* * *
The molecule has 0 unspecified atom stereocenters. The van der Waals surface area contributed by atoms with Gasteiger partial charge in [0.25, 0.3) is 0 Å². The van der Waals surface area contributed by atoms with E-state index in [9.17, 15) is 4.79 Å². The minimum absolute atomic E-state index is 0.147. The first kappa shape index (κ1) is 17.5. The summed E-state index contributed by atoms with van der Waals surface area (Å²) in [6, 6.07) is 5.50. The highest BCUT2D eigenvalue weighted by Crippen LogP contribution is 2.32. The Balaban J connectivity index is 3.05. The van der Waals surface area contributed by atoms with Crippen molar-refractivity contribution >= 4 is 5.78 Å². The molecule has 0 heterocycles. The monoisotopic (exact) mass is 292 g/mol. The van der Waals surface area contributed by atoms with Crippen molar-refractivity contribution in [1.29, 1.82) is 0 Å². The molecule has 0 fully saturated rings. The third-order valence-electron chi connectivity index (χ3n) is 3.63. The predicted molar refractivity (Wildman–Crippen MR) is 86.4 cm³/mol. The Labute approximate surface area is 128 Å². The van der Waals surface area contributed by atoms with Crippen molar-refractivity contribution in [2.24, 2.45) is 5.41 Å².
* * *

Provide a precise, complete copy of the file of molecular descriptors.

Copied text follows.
The molecule has 0 unspecified atom stereocenters. The van der Waals surface area contributed by atoms with Gasteiger partial charge in [0.25, 0.3) is 0 Å². The van der Waals surface area contributed by atoms with E-state index in [9.17, 15) is 4.79 Å². The minimum absolute atomic E-state index is 0.147. The first kappa shape index (κ1) is 17.5. The summed E-state index contributed by atoms with van der Waals surface area (Å²) in [6, 6.07) is 5.50. The highest BCUT2D eigenvalue weighted by Crippen LogP contribution is 2.32. The Balaban J connectivity index is 3.05. The van der Waals surface area contributed by atoms with Crippen molar-refractivity contribution >= 4 is 5.78 Å². The molecule has 0 heterocycles. The monoisotopic (exact) mass is 292 g/mol. The van der Waals surface area contributed by atoms with Crippen molar-refractivity contribution in [1.29, 1.82) is 0 Å². The molecule has 0 fully saturated rings. The third-order valence-electron chi connectivity index (χ3n) is 3.63. The predicted molar refractivity (Wildman–Crippen MR) is 86.4 cm³/mol. The Labute approximate surface area is 128 Å². The van der Waals surface area contributed by atoms with Crippen molar-refractivity contribution in [2.24, 2.45) is 5.41 Å².